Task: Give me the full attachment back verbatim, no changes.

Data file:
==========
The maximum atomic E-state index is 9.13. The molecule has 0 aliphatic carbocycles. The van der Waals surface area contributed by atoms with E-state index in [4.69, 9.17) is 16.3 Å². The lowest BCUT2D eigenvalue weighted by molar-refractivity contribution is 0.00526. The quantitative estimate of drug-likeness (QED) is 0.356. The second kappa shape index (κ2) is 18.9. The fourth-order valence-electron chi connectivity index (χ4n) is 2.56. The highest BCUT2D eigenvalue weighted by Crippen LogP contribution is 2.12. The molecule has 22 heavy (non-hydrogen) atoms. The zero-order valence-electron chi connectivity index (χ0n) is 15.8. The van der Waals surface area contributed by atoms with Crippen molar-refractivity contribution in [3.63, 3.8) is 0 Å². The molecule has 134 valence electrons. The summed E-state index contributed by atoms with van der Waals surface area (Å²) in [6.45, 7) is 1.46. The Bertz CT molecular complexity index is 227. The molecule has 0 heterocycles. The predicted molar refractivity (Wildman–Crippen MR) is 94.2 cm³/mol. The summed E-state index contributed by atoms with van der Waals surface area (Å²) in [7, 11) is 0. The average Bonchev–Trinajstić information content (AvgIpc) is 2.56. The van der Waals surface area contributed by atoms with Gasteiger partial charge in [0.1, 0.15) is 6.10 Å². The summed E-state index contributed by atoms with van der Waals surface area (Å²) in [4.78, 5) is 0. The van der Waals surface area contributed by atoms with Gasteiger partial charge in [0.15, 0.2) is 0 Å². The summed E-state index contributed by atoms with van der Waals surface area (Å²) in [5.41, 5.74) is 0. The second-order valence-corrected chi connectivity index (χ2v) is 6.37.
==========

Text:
The maximum atomic E-state index is 9.13. The molecule has 0 aliphatic carbocycles. The van der Waals surface area contributed by atoms with E-state index in [4.69, 9.17) is 16.3 Å². The lowest BCUT2D eigenvalue weighted by molar-refractivity contribution is 0.00526. The quantitative estimate of drug-likeness (QED) is 0.356. The second kappa shape index (κ2) is 18.9. The fourth-order valence-electron chi connectivity index (χ4n) is 2.56. The highest BCUT2D eigenvalue weighted by Crippen LogP contribution is 2.12. The molecule has 22 heavy (non-hydrogen) atoms. The zero-order valence-electron chi connectivity index (χ0n) is 15.8. The van der Waals surface area contributed by atoms with Crippen molar-refractivity contribution in [3.63, 3.8) is 0 Å². The molecule has 134 valence electrons. The summed E-state index contributed by atoms with van der Waals surface area (Å²) in [6.45, 7) is 1.46. The Bertz CT molecular complexity index is 227. The molecule has 0 heterocycles. The predicted molar refractivity (Wildman–Crippen MR) is 94.2 cm³/mol. The summed E-state index contributed by atoms with van der Waals surface area (Å²) in [7, 11) is 0. The average Bonchev–Trinajstić information content (AvgIpc) is 2.56. The van der Waals surface area contributed by atoms with Gasteiger partial charge in [0.1, 0.15) is 6.10 Å². The summed E-state index contributed by atoms with van der Waals surface area (Å²) in [4.78, 5) is 0. The van der Waals surface area contributed by atoms with Gasteiger partial charge in [0.15, 0.2) is 0 Å². The summed E-state index contributed by atoms with van der Waals surface area (Å²) in [5.41, 5.74) is 0. The second-order valence-corrected chi connectivity index (χ2v) is 6.37.